Over the weeks since the Fed’s successful March bailout of the investment bank Bear Stearns, risk premiums in the credit market have narrowed. Clément Gignac, Senior Vice-President, Chief Economist and Strategist of National Bank Financial, believes that capital markets will remain volatile because expectations for corporate earnings are still somewhat excessive. The NBF strategist advises investors to keep in mind that the stock market tends to rebound well before the end of a recession. This prospect suggests that expected returns from U.S. equities are likely to be significantly more attractive in the coming years than they have been in the last two quarters.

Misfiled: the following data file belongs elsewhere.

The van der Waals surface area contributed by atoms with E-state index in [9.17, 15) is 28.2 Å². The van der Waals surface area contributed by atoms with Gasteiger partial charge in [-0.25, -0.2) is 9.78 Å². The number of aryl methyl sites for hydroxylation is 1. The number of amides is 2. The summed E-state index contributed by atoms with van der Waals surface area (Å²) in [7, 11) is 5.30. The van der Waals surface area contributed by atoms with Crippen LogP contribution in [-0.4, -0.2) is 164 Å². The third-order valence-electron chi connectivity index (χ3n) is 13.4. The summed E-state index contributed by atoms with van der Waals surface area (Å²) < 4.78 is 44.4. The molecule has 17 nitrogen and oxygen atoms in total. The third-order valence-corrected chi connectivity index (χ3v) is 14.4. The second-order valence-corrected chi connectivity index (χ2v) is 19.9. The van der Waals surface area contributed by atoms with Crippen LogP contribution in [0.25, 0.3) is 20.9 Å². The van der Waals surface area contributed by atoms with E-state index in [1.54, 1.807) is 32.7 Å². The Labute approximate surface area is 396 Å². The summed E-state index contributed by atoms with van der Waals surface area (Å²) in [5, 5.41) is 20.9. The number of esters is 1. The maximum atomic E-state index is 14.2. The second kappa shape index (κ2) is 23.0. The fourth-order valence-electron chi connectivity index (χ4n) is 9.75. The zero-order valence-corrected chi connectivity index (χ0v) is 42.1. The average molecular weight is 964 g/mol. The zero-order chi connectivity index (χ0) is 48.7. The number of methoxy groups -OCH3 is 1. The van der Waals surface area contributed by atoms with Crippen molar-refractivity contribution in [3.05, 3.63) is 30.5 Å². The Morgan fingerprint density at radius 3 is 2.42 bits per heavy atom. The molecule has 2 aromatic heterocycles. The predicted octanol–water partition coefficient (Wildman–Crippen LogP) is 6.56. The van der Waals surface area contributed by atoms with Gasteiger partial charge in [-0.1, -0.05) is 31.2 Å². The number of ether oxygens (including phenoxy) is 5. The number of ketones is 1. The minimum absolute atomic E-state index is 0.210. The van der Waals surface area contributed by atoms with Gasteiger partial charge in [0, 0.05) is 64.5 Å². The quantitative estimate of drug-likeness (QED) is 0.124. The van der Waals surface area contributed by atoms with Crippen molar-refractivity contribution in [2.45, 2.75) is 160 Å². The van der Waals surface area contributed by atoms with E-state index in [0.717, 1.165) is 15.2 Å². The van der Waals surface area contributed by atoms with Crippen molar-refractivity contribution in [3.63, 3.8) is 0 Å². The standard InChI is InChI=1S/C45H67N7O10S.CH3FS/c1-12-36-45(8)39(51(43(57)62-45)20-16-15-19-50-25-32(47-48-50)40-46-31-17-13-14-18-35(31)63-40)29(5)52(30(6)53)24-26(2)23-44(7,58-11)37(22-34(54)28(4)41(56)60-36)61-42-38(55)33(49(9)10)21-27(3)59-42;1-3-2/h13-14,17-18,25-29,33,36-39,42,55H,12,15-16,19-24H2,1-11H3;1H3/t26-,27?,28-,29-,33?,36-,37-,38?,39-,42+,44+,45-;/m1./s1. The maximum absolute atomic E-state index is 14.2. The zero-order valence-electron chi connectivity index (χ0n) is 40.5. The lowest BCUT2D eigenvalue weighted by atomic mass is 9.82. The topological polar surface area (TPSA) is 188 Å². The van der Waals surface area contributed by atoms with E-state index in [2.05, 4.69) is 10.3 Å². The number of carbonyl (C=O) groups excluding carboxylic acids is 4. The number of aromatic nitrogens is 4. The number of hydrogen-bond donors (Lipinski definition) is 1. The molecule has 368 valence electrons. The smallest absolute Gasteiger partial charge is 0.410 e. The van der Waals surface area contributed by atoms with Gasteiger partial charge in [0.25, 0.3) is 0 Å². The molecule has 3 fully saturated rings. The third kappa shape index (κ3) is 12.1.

In the Canadian equity market, Mr. Gignac continues to recommend a degree of caution because of its very large weight in energy and materials. He sees current resource prices as boosted in part by speculative activity and the desire of various players to hedge against a slide of the U.S. dollar. In the view of the NBF strategist, the investigation into oil futures trading announced last Friday by the Commodities Futures Trading Commission (the U.S. market regulator), together with the Fed’s suddenly manifest concern for the value of the greenback, are likely to trouble speculators trading in resource markets. With emerging countries now gradually abandoning their fuel subsidies and U.S. motorists changing their habits, the growth rate of world oil demand is likely to soon fall below the growth rate of supply, a development likely to bring the price down to $75 or $80 a barrel. This outlook of National Bank economists contrasts sharply with the spectre of $200 oil that some observers have recently raised. Under these conditions, disciplined investors should not hesitate to take profits on resource holdings and deploy the proceeds to more defensive sectors or to other asset classes that have suffered more in recent months from the return of a form of risk aversion.